MIT Sloan Executive Education Blog

Simple acts to energize your brain

Meditation

It’s safe to say these have been challenging times, with most of us suffering from an increased amount of distraction or lack of focus at the very least. How can we create more agile brains to manage our emotions and improve our overall physical well-being during times of stress? Recently, The Rubin Museum hosted a virtual event discussing simple acts to energize your brain and increase neuroplasticity with MIT Sloan faculty and neuroscientist, Dr. Tara Swart. We recapped some of the valuable lessons she shared in case you missed it.

Neuroplasticity is the ability of neural networks in the brain to change through growth and reorganization. This happens rapidly during our formative years as we learn to walk, talk, think critically, etc. However, active growth drops off after the age of 25, which means as we get older, we need to make a more concentrated effort in making our brains more flexible. The good news is that by forcing our brain to change, we are automatically able to handle any change more easily (planned or not) when it happens.

Dr. Swart emphasizes that it’s important to set up conditions that encourage neuroplasticity. Here are some ways to get started:

Get Your Zs: Sleep allows our brain to complete its emotional and psychological processing. Dr. Swart recommends getting seven to nine hours of sleep per night. Consistency is just as important as quality and quantity of sleep – so make sure you’re going to bed and waking up at the same hours each day. (Yes, even on weekends).

Nourish Your Brain & Body: Eating a nutrition dense diet, including good fats and hydrating foods, helps lubricate the chemical processes in your brain to let neurons properly fire and counteract “brain fog.” One should approach food with the mindset of “What can I eat today that will help me make best decisions?” Also, make sure you’re drinking plenty of water as cortisol (your primary stress hormone) can literally dry out your system. Want an extra boost? Take vitamins and probiotic supplements.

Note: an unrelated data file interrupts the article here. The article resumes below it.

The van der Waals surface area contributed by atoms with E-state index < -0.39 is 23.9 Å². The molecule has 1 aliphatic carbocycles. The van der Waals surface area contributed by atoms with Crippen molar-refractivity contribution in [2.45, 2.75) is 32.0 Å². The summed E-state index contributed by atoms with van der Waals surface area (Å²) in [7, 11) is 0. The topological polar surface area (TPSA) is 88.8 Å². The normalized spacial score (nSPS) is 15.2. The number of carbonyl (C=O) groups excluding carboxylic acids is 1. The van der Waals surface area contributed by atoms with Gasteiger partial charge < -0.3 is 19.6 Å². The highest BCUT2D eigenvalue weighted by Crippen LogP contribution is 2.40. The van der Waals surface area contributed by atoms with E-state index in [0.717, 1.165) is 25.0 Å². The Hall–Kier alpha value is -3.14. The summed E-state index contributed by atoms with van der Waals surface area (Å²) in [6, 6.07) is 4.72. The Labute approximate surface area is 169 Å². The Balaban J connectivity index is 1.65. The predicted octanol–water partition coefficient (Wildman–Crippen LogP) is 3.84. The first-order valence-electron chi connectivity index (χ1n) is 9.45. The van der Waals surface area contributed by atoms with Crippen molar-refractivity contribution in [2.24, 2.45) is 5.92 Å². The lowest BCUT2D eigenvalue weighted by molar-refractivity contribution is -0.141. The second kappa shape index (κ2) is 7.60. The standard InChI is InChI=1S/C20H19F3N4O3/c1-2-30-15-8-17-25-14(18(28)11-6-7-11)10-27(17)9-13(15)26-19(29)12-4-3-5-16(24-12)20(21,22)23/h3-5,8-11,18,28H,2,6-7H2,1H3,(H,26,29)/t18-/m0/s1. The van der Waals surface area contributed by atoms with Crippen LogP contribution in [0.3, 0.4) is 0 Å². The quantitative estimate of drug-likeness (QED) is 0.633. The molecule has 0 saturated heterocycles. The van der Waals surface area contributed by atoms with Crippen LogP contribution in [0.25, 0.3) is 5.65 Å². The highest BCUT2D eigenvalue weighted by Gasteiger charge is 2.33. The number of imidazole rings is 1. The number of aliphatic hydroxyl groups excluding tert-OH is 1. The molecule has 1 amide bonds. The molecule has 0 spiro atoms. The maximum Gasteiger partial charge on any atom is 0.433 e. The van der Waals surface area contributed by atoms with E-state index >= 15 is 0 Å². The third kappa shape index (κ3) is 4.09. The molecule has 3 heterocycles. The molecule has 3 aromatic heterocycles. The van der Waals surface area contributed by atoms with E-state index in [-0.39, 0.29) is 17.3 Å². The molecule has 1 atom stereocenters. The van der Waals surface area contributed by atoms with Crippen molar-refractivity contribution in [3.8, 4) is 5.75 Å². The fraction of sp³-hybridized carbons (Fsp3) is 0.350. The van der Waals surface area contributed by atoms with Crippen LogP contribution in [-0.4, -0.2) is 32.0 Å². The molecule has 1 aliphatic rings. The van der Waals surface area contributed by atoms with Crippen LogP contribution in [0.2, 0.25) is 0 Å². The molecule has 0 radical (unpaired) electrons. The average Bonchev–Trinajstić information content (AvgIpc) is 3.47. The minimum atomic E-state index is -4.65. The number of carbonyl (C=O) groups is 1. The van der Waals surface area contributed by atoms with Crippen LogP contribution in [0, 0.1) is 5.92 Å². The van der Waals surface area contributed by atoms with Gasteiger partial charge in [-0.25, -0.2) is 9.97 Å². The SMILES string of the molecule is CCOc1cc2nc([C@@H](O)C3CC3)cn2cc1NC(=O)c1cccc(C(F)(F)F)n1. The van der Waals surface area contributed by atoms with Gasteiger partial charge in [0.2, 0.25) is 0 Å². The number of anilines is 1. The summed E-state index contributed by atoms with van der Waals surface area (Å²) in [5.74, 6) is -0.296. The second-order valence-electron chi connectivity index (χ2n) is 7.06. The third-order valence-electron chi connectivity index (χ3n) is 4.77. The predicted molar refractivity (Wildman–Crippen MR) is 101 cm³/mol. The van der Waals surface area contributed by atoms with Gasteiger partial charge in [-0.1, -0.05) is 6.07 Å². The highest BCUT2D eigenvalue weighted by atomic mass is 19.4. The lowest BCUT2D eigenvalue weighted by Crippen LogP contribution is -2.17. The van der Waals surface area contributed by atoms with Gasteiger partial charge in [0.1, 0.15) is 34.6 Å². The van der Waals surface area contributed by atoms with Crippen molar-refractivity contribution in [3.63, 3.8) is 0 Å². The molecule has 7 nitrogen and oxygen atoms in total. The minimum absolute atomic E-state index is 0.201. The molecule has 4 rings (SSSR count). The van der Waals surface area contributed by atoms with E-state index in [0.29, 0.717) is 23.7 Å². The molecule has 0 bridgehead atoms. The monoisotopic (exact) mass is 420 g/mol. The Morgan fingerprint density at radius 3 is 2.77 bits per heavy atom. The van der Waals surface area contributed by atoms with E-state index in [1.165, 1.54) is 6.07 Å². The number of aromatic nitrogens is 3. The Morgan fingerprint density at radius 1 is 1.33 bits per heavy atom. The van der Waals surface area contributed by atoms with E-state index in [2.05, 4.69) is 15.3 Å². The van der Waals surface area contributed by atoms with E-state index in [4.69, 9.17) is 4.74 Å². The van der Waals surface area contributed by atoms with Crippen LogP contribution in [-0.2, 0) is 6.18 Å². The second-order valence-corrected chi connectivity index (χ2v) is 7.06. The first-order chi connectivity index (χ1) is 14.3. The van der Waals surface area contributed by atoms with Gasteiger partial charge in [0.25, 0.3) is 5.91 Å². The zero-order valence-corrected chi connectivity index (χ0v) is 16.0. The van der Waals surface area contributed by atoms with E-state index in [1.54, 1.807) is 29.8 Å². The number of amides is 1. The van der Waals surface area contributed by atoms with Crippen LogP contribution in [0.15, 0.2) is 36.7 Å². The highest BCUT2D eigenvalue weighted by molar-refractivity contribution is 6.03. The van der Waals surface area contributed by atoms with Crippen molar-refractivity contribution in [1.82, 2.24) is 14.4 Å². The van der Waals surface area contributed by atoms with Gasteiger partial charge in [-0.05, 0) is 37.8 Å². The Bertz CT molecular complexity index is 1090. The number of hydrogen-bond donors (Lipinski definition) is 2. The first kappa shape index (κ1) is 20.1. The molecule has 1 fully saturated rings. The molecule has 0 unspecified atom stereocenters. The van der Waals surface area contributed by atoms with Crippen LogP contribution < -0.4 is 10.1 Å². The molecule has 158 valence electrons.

Shake It Off: Crack open a window for fresh air and try not to be completely sedentary during the day. This might take more effort than usual, as many of us are working from home and experiencing cold winters. Still, it’s good to get some type of daily exercise, even if it’s not your normal routine. A brisk walk around the block after lunch or some jumping jacks in your living room can work wonders.

Just Breathe: Yoga or meditation can help regulate your mind-body connection. Nowadays, there are several apps out there so you can do this anytime/anywhere. Studies have shown that just twelve minutes a day of meditation can significantly increase your mental resiliency. Even if meditation or yoga isn’t your “thing” – just checking on your breath several times a day can help. When we’re stressed, we tend to hold our breath – so maybe set an alarm every hour to take some deep breathing breaks where you exhale for longer than you inhale. (Some apps and smart watches offer breathing reminders as well.)

Dr. Swart stresses this is not the year to change one predominant behavior by 10%. Instead, you want to focus on embedding micro-habits into your routine – changing ten things by 1% each – and then you can feel well-resourced to tackle something bigger down the road. Some micro-habit changes can include things as simple as, drinking an extra glass of water a day, going to bed 30 minutes early, or adding an extra five minutes to your daily exercise routine.

Lastly, it’s important to conduct self-checks on what you’re feeling physically, mentally, emotionally, and spiritually. Due to the brain body connection, if you’re compromised in any of these one areas, it can show up elsewhere. For example, emotional stress (anxiety) showing up physically (insomnia). So continue to focus on these connections to build your agility and neuroplasticity. Once you start, even with small micro-habits, you can make long lasting changes that will benefit you personally and professionally.


You may be interested in the following courses by Dr. Tara Swart:

And, be sure to check out her bestselling book, The Source, and recent innovation@work webinar.

This entry was posted in on Thu Dec 17, 2020 by MIT Sloan Executive Education

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